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How can printers use puff or HD inks?

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A great way to elevate a standard screen-printed T-shirt that creates texture and depth is puff or HD ink. Most shops offer specialty inks or have access to them, but the power comes from knowing how to use them.

The statement “just because you can, doesn’t mean you should” applies to all specialty inks. I’ve seen so many prints that make the design worse because they used puff ink with too much coverage, or the puff was so chunky it looked like a mistake. The trend of using puff ink for oversized name drops on the back of a relaxed gameday jersey seems to fit, but all other applications of puff should be thought through.

We use HD a lot for outlining a block of text instead of the full letters. It gives the wearer something trendy in hopes of staying in rotation in their closet. I also like to utilize half-inch stripes using full HD or left-chest logos that have the main icon or text in negative (AKA shirt showing through). Puff ink works excellent for animal prints, children’s characters, and cartoons.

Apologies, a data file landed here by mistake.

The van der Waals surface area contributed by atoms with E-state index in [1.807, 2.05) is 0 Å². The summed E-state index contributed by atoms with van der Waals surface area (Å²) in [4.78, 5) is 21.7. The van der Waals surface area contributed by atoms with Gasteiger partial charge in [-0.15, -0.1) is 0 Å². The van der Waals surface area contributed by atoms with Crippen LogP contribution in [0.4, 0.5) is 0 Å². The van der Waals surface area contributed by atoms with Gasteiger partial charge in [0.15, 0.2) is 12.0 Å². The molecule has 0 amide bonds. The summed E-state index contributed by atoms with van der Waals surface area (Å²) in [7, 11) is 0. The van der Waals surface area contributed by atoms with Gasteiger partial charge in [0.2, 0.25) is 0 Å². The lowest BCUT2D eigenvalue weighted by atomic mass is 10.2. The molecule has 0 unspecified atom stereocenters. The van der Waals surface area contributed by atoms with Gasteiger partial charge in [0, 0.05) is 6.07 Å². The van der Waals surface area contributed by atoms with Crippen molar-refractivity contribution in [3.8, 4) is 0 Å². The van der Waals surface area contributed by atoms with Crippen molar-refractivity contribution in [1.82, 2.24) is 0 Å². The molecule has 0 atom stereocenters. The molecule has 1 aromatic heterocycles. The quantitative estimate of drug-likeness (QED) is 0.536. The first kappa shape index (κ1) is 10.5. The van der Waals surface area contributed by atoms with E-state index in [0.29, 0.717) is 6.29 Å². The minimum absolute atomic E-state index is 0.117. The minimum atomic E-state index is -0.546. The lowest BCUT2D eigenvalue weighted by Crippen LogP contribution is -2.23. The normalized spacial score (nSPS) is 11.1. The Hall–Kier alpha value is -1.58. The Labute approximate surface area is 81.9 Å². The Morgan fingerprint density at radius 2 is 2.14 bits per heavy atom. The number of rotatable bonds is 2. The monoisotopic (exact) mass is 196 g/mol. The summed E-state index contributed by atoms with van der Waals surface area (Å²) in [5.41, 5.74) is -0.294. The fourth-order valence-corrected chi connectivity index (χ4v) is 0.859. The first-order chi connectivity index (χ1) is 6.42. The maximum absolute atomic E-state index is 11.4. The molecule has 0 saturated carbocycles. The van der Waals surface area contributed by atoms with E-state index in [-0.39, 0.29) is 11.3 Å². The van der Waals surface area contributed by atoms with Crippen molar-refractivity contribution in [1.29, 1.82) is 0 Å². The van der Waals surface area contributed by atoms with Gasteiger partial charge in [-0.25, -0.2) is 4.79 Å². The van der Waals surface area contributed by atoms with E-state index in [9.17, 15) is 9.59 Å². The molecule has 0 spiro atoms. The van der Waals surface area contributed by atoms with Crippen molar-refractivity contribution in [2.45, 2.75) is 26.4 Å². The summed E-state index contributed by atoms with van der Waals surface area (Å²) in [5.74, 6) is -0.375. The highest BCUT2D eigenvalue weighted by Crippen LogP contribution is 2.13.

Streetwear is the most popular style that uses puff ink. Kanye West launched his “church merch” line at Coachella using oversized puff ink on fleece, T-shirts, and joggers. HD ink also works for sporty looks and futuristic/technology-driven designs. Show your client the advantages of adding some raised ink to give their design a more distinctive look.

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Jeremy Picker

Jeremy is the creative director and CEO at AMB3R Creative, a Colorado-based apparel design firm. He has over 20 years experience in the fashion industry and brings a depth of knowledge in custom design, screen printing, embroidery, applique, finishing, and promotional products. Jeremy has helped numerous brands launch and grow and managed merchandise for major label brands. He is also passionate about creating retail quality for the non-profit sector to fuel fundraising efforts and expand awareness. His current client list spans from churches to restaurants to corporations. He is a cancer survivor and a co-founder of ESTAINE, a high-end accessory line to support cancer education.

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